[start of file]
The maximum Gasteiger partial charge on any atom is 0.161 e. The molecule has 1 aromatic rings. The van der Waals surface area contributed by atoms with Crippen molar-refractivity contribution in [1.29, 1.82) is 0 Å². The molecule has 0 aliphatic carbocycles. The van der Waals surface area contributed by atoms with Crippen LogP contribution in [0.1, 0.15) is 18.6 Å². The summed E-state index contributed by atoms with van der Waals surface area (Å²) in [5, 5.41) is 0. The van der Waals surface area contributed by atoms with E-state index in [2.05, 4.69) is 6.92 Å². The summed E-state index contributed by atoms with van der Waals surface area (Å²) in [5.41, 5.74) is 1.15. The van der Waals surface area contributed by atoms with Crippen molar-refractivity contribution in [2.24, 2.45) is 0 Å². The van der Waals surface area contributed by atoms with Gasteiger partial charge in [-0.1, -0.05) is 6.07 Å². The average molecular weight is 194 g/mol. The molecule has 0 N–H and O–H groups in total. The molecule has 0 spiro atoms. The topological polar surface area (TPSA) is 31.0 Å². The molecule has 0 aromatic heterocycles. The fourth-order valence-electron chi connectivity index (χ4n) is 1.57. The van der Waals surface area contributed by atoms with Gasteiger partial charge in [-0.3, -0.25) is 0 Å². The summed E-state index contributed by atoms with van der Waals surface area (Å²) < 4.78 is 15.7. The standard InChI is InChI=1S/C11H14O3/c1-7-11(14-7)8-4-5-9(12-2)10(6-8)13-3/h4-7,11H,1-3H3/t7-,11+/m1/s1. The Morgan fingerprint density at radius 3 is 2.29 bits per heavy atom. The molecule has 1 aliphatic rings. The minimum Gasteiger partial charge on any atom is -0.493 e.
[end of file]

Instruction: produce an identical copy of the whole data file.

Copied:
The maximum Gasteiger partial charge on any atom is 0.161 e. The molecule has 1 aromatic rings. The van der Waals surface area contributed by atoms with Crippen molar-refractivity contribution in [1.29, 1.82) is 0 Å². The molecule has 0 aliphatic carbocycles. The van der Waals surface area contributed by atoms with Crippen LogP contribution in [0.1, 0.15) is 18.6 Å². The summed E-state index contributed by atoms with van der Waals surface area (Å²) in [5, 5.41) is 0. The van der Waals surface area contributed by atoms with E-state index in [2.05, 4.69) is 6.92 Å². The summed E-state index contributed by atoms with van der Waals surface area (Å²) in [5.41, 5.74) is 1.15. The van der Waals surface area contributed by atoms with Crippen molar-refractivity contribution in [2.24, 2.45) is 0 Å². The van der Waals surface area contributed by atoms with Gasteiger partial charge in [-0.1, -0.05) is 6.07 Å². The average molecular weight is 194 g/mol. The molecule has 0 N–H and O–H groups in total. The molecule has 0 spiro atoms. The topological polar surface area (TPSA) is 31.0 Å². The molecule has 0 aromatic heterocycles. The fourth-order valence-electron chi connectivity index (χ4n) is 1.57. The van der Waals surface area contributed by atoms with Gasteiger partial charge in [-0.3, -0.25) is 0 Å². The summed E-state index contributed by atoms with van der Waals surface area (Å²) < 4.78 is 15.7. The standard InChI is InChI=1S/C11H14O3/c1-7-11(14-7)8-4-5-9(12-2)10(6-8)13-3/h4-7,11H,1-3H3/t7-,11+/m1/s1. The Morgan fingerprint density at radius 3 is 2.29 bits per heavy atom. The molecule has 1 aliphatic rings. The minimum Gasteiger partial charge on any atom is -0.493 e.